After yesterday's exhilarating trip through the Torres Straight we were looking forward to an easy sail across the calm waters of the Arafura Sea. Unfortunately not, around mid-night a nasty squall hit us with too much canvas up. Charlotta called me up on deck. What a way to wake-up - spray constantly soaking us as we struggled to reef both the sails.
Since then the wind has continued 20-25 knots, with the sea becoming steep and confused. It's as though the waves result from five different wave-trains (copyright Sten on Mata'irea) giving the boat a very erratic motion. Perhaps the wind has an exaggerated effect on the shallow Arafura sea which is only 50-70m deep over most of its area. We were also forced to keep more vigilant watches as there was much shipping around. One ship shadowed us 5 miles to our north all night.
Cooking in these conditions is challenging, with unpredictable lurches causing predictable results. On one of these lurches the contents of a pan ended up on the galley floor, on another I narrowly saved the new contents when the fiddle rails flew off the stove. Still we finished off the mahi-mahi accompanied by (I'm embarrassed to say) some instant mashed potatoes.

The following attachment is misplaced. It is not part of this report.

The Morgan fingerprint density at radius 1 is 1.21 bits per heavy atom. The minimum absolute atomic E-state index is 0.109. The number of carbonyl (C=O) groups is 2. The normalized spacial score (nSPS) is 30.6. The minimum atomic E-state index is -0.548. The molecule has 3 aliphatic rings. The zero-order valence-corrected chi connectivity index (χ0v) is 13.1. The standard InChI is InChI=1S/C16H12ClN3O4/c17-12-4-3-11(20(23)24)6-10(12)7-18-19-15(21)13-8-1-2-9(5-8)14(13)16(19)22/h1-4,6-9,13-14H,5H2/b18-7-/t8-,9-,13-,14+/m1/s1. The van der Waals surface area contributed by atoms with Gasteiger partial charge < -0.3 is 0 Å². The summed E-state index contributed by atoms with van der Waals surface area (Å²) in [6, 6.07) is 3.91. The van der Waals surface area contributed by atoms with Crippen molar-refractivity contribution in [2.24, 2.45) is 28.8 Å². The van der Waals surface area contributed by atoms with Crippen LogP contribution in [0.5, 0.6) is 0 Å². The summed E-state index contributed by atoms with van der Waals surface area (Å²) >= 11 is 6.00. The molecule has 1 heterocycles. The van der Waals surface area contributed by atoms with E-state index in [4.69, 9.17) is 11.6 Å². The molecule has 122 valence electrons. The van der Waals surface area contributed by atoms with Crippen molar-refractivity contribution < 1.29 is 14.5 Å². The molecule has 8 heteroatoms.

Some morale raising dolphins stopped by this morning. It's been a while since we've had a prolonged visit - great to see them again and marvel at their antics around the bow.
The current conditions makes the trip feel like an endurance test rather than the fun sailing we enjoyed in the Coral Sea. Still we're making good progress which should continue to Darwin given the forecast. If only the sea would calm down a little...
Position @ 19.30 (GMT +10): S10deg 46' E139deg 26'
Distance to Van Diemen Gulf: 421
Daily run: 151